Saturday Study

Saturday Study

Rachel and Leah (4-4-2020)

The testimony of Rachel and Leah plays like a reality television show or a soap opera. The drama in this text would be entertaining if it were not so sad. Leah gets stuck with a guy who did not want her. The text says Leah had weak eyes, which could be a nice way of saying she was not pretty, especially compared to Rachel who is described as being “beautiful in form and appearance.” Leah’s father tricks Jacob into consummating a marriage with Leah. How could this be? Jacob more than likely was drunk from celebrating and/or the bridal tent was dark. Jacob didn’t notice until the morning. This has to be so deflating for Leah. The only way her father can get her married off was to trick a man into it.

Jacob goes to Laban and asks for Rachel’s hand again and works for seven more years to gain her as his bride. The text tells us that Jacob loved Rachel. Now Jacob has two wives, and he has broken the command of God in Genesis 2:24 to have only one wife. Understand that whenever we do not follow the commands of God, things work our extremely poorly.

Leah is married to a man who does not love her. She knows that Jacob has already worked seven years for Rachel and is in the process of working another seven years for Rachel. This is a great display of love. The Lord sees this reproach of Jacob for his wife, and the Lord opens her womb. This is a constant theme in this text; it is the Lord who brings about life—He is the author of life. In this time and culture, to be a barren wife was to be a useless wife; you did not bring value to the household (this is a statement of fact of the culture and not a view of the value God places on women, who are created in His image).

Leah believes she has no value because she is hated and childless. God looks down and gives her four sons. Notice the caption of each son: Rueben (the Lord has looked on my affliction and now my husband will love me); Simeon (because the Lord has heard I am hated, He has given me this son); Levi (now my husband will be attached to me that I have born him three sons); and Judah (this time I will praise the Lord). Leah is finding her value, not in who she is according to her relationship with God, but who she is based her own means or how her husband values her. Because of this she is jealous, envious, and bitter. She is desperate for the attention of her husband. Is this desire for love and acceptance by her spouse a bad thing? No, it is not; but in this case, it has become an idol in her heart. Leah cherishes this acceptance above all things—even her relationship with God. She places the value of culture and her husband above God.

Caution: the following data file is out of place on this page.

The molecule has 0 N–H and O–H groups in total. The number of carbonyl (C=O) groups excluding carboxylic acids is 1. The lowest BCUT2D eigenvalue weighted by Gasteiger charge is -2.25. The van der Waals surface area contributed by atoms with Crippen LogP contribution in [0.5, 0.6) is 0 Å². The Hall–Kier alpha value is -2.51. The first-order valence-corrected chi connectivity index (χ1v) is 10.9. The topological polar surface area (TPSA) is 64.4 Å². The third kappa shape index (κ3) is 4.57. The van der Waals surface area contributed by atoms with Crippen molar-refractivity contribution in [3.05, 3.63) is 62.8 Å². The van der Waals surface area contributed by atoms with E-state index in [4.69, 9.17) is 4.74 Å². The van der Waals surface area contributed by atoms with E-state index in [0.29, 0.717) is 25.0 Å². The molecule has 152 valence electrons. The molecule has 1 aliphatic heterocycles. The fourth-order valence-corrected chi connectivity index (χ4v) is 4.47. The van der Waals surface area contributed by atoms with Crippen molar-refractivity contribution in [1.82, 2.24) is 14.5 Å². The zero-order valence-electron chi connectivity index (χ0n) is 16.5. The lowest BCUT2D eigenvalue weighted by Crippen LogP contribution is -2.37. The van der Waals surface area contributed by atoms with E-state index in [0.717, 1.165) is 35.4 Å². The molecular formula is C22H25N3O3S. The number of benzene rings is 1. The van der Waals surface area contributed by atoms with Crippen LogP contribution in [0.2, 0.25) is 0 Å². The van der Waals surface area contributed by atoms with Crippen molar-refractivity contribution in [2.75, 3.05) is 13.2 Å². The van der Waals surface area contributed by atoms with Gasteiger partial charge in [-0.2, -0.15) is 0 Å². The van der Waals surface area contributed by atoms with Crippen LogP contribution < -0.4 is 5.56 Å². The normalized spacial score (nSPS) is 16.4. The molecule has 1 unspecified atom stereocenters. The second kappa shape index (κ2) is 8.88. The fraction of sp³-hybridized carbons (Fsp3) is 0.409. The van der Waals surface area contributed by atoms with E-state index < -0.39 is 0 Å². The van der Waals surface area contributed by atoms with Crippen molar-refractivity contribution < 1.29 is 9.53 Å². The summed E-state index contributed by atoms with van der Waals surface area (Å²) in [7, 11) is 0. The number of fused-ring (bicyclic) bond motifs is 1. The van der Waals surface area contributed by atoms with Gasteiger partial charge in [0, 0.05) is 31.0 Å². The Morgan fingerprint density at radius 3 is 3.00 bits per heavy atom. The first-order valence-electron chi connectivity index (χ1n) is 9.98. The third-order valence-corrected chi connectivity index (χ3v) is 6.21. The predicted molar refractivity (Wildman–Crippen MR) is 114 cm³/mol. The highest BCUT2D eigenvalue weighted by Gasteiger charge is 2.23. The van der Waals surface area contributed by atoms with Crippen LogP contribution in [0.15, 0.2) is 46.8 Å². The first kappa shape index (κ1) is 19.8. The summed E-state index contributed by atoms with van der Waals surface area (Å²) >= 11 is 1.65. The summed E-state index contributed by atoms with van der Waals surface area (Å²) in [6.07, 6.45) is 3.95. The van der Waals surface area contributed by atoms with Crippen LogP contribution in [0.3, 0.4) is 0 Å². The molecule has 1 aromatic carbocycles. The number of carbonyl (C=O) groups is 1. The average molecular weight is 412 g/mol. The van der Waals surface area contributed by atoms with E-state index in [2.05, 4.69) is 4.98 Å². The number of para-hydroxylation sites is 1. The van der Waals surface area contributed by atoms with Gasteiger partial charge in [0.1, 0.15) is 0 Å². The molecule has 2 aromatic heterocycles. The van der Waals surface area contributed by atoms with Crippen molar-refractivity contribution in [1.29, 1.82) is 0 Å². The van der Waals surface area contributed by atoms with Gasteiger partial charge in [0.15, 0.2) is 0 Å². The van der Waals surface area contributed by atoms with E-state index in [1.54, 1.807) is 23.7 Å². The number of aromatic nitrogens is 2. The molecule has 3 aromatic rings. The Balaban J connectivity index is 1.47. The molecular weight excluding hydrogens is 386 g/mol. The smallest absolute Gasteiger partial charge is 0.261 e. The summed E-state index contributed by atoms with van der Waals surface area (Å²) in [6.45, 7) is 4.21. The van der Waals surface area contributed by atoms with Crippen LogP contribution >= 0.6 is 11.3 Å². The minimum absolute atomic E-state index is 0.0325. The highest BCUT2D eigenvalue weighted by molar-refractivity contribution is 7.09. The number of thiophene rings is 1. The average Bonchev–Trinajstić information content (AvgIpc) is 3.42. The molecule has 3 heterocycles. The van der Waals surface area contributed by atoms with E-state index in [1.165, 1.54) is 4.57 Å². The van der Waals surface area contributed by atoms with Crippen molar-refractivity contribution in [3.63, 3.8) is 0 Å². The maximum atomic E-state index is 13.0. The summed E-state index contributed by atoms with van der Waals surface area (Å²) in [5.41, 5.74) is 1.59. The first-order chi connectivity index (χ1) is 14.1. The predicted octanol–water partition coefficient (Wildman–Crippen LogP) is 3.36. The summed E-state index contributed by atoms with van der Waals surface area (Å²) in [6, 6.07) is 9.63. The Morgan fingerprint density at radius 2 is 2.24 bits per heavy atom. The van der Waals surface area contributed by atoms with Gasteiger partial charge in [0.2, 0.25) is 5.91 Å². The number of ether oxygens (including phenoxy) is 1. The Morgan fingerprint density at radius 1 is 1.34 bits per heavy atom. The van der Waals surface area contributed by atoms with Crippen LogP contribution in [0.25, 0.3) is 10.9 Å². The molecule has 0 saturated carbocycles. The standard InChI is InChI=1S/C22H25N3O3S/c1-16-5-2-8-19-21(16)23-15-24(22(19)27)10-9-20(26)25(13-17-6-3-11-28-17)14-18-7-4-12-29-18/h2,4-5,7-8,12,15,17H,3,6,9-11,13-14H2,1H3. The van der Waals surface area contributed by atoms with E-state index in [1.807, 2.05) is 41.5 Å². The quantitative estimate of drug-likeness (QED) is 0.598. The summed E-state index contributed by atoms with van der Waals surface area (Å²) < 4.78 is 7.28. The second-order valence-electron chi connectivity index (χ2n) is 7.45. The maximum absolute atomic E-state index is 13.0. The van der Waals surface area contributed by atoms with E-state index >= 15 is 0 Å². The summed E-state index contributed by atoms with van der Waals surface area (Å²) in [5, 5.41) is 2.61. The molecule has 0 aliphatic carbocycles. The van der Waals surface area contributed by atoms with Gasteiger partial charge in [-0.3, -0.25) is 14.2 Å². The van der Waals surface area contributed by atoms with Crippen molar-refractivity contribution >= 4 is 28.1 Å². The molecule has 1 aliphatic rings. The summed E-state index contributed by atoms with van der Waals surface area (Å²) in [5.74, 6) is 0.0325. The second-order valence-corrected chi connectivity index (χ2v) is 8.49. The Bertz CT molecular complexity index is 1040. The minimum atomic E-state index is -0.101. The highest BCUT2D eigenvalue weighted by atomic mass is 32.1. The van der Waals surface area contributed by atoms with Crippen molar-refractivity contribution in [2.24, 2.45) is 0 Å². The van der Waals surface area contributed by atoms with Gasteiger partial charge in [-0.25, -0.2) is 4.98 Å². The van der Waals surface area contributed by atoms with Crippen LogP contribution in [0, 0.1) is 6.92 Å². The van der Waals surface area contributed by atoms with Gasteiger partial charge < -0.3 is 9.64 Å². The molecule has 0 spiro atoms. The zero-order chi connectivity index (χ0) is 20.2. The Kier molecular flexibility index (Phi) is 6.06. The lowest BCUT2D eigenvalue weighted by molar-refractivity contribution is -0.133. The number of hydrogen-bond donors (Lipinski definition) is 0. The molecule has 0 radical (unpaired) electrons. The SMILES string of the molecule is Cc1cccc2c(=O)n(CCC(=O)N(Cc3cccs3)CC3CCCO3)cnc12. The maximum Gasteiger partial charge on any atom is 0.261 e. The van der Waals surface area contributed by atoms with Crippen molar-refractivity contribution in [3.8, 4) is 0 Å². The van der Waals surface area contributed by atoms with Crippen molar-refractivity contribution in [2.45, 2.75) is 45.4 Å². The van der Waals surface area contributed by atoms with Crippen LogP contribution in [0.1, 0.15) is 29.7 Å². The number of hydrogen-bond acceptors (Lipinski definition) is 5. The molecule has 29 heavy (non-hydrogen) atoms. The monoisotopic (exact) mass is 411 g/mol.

Rachel should be happy in that she has the love of her husband. He is showing his love for her in an amazing way in that he is working for 14 years so she can be his bride. Notice in verse 1 of chapter 30, it states that when Leah had children and Rachel was barren, she envied Leah. Rachel proceeds to place her barrenness on Jacob’s shoulders. In his anger, Jacob makes a great statement: “Am I in the place of God who has withheld the fruit of the womb?” Jacob had it right. God is sovereign over the womb and the granting of life. We have no right to choose who lives or dies. Abortion is an affront to this. God has specifically granted life; He has not given us authority to take the life of a baby in Scripture. God condemns the harming of children, the sacrificing of children, and anything that would lead a child astray.

Rachel turns to her own means to accomplish what God has withheld from her. This is a dangerous way to do things; whenever we try to go around God, things never work out well. This text is full of examples of people doing what they want and making sinful choices for which they will give an account. We also see in this text that God is clearly working His plan of redemption despite all the selfishness, pride, envy, and strife.

When a servant is given to a spouse in this culture, she does not become a real wife, so the servant’s baby is actually claimed by Rachel. If the surrogate has the baby while in the lap of the wife, then it is a symbol for the baby coming from the womb of the true wife. Notice the telling words of Rachel after the second son is born to her servant: “With mighty wrestling, I have wrestled with my sister.”

Now the competition ensues, because Leah doesn’t find value in God and her relationship but rather in being better than her sister—by providing a son—this would give her value to her husband. She has to one-up her sister. Leah then proceeds to do the same thing Rachel did, and that was to give her servant to her husband to gain a child.

Do you see what jealousy is doing to these two women? They are jealous of each other because rather than compare themselves to God’s standard, they compare themselves to one another. They cannot let the other one have what they don’t have; they are selfish. All through this competition is selfishness. Notice that Rachel had Jacob’s love, but she thought little of it—so much so that she would give him up so that she could have some mandrakes (flowers). In ancient times, mandrakes had been believed to help fertility.